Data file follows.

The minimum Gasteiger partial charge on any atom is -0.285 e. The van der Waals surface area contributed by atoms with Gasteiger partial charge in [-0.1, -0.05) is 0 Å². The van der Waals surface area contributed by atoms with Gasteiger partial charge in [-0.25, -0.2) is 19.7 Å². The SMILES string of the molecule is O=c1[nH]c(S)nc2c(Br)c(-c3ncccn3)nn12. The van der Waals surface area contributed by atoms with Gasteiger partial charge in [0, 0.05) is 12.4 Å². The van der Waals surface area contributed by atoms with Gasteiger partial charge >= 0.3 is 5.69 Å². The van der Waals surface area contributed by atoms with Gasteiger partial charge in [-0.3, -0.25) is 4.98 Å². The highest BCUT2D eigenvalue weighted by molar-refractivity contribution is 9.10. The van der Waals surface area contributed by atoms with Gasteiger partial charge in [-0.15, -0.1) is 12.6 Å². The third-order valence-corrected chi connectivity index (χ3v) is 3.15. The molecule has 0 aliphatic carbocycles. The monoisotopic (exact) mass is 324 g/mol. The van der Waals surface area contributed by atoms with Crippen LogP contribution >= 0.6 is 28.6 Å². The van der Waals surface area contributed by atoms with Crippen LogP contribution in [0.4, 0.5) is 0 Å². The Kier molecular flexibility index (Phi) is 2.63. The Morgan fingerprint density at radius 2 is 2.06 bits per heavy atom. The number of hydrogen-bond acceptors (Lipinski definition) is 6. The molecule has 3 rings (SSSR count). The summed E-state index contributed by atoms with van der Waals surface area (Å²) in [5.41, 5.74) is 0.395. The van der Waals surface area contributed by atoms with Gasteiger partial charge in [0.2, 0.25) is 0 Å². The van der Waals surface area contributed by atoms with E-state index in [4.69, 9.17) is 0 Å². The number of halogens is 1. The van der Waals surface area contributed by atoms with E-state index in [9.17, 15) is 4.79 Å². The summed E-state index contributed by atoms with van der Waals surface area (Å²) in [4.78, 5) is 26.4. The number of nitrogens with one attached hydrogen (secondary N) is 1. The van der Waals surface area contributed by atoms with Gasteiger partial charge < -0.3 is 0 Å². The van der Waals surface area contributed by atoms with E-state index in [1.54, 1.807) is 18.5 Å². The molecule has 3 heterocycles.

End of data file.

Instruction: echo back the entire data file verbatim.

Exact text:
The minimum Gasteiger partial charge on any atom is -0.285 e. The van der Waals surface area contributed by atoms with Gasteiger partial charge in [-0.1, -0.05) is 0 Å². The van der Waals surface area contributed by atoms with Gasteiger partial charge in [-0.25, -0.2) is 19.7 Å². The SMILES string of the molecule is O=c1[nH]c(S)nc2c(Br)c(-c3ncccn3)nn12. The van der Waals surface area contributed by atoms with Gasteiger partial charge in [0, 0.05) is 12.4 Å². The van der Waals surface area contributed by atoms with Gasteiger partial charge >= 0.3 is 5.69 Å². The van der Waals surface area contributed by atoms with Gasteiger partial charge in [-0.3, -0.25) is 4.98 Å². The highest BCUT2D eigenvalue weighted by molar-refractivity contribution is 9.10. The van der Waals surface area contributed by atoms with Gasteiger partial charge in [-0.15, -0.1) is 12.6 Å². The third-order valence-corrected chi connectivity index (χ3v) is 3.15. The molecule has 0 aliphatic carbocycles. The monoisotopic (exact) mass is 324 g/mol. The van der Waals surface area contributed by atoms with Crippen LogP contribution >= 0.6 is 28.6 Å². The van der Waals surface area contributed by atoms with Crippen LogP contribution in [0.4, 0.5) is 0 Å². The Kier molecular flexibility index (Phi) is 2.63. The Morgan fingerprint density at radius 2 is 2.06 bits per heavy atom. The number of hydrogen-bond acceptors (Lipinski definition) is 6. The molecule has 3 rings (SSSR count). The summed E-state index contributed by atoms with van der Waals surface area (Å²) in [5.41, 5.74) is 0.395. The van der Waals surface area contributed by atoms with Gasteiger partial charge in [0.2, 0.25) is 0 Å². The van der Waals surface area contributed by atoms with E-state index in [4.69, 9.17) is 0 Å². The number of halogens is 1. The van der Waals surface area contributed by atoms with E-state index in [9.17, 15) is 4.79 Å². The summed E-state index contributed by atoms with van der Waals surface area (Å²) in [4.78, 5) is 26.4. The number of nitrogens with one attached hydrogen (secondary N) is 1. The van der Waals surface area contributed by atoms with Gasteiger partial charge < -0.3 is 0 Å². The van der Waals surface area contributed by atoms with E-state index in [1.54, 1.807) is 18.5 Å². The molecule has 3 heterocycles.